Frosh show promise in N.J.

The women’s tennis team did not let jitters or shifty weather stop it from getting off to a strong start.

This past weekend, the Bulldogs competed against Princeton, Rutgers, Buffalo and Ohio State at the Princeton Invitational in New Jersey, the first event of their fall season. Despite injuries to the team, the Elis were able to beat the Tigers, the Scarlet Knights and the Bulls, but fell to the Buckeyes. Janet Kim ’09 helped lead the team by beating all four of her singles opponents during the weekend, and was the only Eli to beat her Buckeye opponent.

The invitational was a hidden dual, which means that the team played four schools separately. The outcomes do not count toward team rankings, but do count for individuals’ rankings, which will be a factor if the team tries to place into the NCAA in the spring.

“Three or four of us couldn’t play because of injuries,” Christina Cutter ’09 said. “Everyone stepped up and played with an extra effort. We lost three players over the summer and the freshmen have really stepped it up — they’re exceeding our expectations.”

The two rookies, Sarah Lederhandler and Jessica Rhee ’10, performed well, despite an anxiety that was evident during their first matches representing Yale. Lederhandler said there are notable differences between high school and collegiate tennis.

“There’s more support and it’s a lot more fun,” she said. “You feel like you’re really on a team. We practice together every single day and we eat a lot of meals together. Everyone wants to be there for each other which makes the experience more enjoyable.”

Lederhandler won two of her four singles matches. Rhee, who also went 2-for-4 in singles, expressed similar sentiments.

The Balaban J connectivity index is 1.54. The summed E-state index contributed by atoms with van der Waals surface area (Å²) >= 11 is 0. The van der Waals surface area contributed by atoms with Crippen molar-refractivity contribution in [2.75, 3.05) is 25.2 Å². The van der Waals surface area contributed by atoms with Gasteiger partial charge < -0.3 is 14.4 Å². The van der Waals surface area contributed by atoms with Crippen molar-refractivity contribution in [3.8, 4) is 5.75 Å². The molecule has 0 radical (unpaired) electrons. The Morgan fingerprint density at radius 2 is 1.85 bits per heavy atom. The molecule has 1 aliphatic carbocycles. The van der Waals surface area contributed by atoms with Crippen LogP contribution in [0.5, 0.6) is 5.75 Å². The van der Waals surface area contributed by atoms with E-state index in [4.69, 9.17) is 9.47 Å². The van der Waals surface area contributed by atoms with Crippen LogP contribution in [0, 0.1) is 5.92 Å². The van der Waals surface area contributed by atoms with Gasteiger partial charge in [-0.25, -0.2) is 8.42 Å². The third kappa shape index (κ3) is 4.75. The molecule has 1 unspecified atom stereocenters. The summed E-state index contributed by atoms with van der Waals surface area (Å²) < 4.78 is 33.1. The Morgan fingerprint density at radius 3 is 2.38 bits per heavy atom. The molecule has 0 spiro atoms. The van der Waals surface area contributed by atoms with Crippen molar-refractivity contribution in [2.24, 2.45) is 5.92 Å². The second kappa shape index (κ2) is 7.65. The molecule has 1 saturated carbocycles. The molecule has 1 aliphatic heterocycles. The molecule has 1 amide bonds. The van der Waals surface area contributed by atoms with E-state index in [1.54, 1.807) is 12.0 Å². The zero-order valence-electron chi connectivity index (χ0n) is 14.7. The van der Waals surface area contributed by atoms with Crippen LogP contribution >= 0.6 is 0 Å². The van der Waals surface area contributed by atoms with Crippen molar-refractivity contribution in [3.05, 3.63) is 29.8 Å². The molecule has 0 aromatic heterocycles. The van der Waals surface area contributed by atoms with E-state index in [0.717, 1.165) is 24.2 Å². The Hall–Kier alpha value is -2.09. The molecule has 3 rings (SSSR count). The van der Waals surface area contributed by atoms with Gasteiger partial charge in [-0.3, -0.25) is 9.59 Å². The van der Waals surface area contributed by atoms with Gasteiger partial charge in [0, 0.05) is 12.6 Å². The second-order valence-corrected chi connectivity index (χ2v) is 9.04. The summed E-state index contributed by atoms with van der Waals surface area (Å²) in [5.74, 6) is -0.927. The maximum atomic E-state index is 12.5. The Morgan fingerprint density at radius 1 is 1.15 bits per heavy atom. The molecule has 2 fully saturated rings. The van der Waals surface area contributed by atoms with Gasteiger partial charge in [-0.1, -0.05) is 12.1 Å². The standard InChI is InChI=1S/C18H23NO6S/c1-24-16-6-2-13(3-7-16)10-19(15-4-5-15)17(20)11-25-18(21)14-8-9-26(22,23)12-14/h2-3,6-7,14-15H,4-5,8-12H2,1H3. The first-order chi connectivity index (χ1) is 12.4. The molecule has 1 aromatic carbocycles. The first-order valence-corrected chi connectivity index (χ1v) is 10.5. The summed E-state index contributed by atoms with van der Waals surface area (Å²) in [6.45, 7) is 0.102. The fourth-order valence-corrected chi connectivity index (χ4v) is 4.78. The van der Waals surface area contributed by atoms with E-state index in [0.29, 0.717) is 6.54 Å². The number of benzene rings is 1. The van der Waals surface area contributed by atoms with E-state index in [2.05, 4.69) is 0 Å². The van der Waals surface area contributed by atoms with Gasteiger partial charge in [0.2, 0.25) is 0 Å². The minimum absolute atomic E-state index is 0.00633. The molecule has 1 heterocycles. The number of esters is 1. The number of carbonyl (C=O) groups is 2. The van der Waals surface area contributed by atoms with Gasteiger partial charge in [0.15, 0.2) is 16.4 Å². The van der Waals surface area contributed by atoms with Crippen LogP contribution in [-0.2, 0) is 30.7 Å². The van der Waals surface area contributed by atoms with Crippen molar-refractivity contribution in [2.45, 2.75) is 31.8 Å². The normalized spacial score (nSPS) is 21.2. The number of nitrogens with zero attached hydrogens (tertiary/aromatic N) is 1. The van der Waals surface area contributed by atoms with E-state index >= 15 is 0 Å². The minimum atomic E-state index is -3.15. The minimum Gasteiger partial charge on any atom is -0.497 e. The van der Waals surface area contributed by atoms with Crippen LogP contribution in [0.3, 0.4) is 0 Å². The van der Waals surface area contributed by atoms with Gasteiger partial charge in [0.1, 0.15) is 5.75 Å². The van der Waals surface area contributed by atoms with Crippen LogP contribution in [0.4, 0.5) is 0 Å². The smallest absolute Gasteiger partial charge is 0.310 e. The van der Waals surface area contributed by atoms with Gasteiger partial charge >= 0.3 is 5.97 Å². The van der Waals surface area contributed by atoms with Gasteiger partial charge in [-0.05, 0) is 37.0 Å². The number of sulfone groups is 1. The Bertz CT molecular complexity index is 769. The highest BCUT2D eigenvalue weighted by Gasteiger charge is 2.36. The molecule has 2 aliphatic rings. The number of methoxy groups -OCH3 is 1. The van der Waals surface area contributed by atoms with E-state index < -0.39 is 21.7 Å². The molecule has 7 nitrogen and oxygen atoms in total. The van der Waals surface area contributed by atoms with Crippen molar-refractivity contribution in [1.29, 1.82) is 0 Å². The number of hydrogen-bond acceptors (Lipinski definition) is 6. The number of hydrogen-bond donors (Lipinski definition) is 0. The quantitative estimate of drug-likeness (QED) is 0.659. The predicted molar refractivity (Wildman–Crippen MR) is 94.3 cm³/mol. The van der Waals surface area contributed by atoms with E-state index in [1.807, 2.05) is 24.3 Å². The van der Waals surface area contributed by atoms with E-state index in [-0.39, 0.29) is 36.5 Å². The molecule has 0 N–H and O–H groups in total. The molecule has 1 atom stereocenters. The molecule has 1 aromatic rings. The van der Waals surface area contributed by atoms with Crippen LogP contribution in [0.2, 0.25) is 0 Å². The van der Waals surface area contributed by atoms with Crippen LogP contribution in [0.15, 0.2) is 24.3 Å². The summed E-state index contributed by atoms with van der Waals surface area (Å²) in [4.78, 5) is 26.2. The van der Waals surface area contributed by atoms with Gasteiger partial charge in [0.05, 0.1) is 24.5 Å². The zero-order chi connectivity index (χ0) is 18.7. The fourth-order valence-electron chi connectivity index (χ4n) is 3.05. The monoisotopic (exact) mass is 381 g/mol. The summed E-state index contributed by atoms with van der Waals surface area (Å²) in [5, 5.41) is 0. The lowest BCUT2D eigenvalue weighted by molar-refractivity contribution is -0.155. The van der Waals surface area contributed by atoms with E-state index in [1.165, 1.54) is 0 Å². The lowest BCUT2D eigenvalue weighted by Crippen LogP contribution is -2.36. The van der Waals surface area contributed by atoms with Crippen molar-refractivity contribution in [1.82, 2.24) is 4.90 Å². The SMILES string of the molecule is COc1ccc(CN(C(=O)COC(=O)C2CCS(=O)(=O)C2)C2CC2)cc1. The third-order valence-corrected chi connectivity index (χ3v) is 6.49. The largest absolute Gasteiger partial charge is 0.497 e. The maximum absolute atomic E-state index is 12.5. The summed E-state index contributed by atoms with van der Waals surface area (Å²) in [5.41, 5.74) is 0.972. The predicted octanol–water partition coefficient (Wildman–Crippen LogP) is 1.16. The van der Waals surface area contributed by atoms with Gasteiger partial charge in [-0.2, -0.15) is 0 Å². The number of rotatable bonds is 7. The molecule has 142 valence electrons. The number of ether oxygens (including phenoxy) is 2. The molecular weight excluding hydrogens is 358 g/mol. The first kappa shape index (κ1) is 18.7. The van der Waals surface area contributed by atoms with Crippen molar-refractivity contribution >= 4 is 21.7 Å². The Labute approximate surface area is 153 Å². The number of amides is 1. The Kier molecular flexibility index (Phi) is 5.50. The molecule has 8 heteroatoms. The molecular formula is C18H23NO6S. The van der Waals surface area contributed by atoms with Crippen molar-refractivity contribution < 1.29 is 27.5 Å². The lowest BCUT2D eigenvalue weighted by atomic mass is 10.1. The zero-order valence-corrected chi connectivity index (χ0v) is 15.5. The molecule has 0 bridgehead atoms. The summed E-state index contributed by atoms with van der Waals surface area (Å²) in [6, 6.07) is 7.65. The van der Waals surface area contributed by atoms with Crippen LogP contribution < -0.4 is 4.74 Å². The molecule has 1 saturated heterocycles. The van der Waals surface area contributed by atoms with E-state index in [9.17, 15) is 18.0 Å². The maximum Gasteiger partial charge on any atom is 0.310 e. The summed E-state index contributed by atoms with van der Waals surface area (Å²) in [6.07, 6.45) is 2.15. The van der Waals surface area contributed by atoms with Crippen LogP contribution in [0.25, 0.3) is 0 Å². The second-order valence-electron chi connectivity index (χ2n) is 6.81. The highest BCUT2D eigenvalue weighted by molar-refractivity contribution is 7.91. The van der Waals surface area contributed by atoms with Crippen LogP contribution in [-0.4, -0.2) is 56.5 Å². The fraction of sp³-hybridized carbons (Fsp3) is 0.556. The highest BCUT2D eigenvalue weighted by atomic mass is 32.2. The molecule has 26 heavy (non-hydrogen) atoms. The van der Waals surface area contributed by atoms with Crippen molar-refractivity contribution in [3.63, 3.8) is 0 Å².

“In juniors, it was really different,” Rhee said. “I was traveling alone with my parents, but in college tennis, you’re hanging out with a set group of people. Not only do you have teammates who are so supportive, but you also have coaches who can help you tell you what you’re doing wrong and formulate game plans.”

The other players on the team who have had more experience as Yale athletes said they could relate to what Lederhandler and Rhee are going through.

“I was really proud of how we did considering that it was the first tournament,” Lilian Nguyen ’09 said. “I was especially happy with how the freshmen did. I was a freshman last year and as a freshman, I was really nervous for my first match, but they both did really well.”

The team is having to deal with both injuries and the graduation of three members of the last year’s lineup. But despite those struggles, the team managed to perform well over this weekend. Throughout the tournament itself, the players also improved their game, team members said.

“We finished a lot better than we started,” Christine Alford ’07 said. “A lot of match play was really intense so we were definitely feeling it physically. The quality of play improved a lot. The last set was against Rutgers, and everyone won so we played with greater consistency, better accuracy, and in general, better tennis.”

Overall, the team did well in its first event, but it is too early in the season for the team to make predictions about the upcoming season. The players said they feel confident about the tournament and are optimistic about the fall and spring seasons.

“I think the invitational was a really great learning experience so we know what we need to work on,” Christina Cutter ’09 said. “Looking at the results of this week, I think we’re going to do really well throughout the season.”

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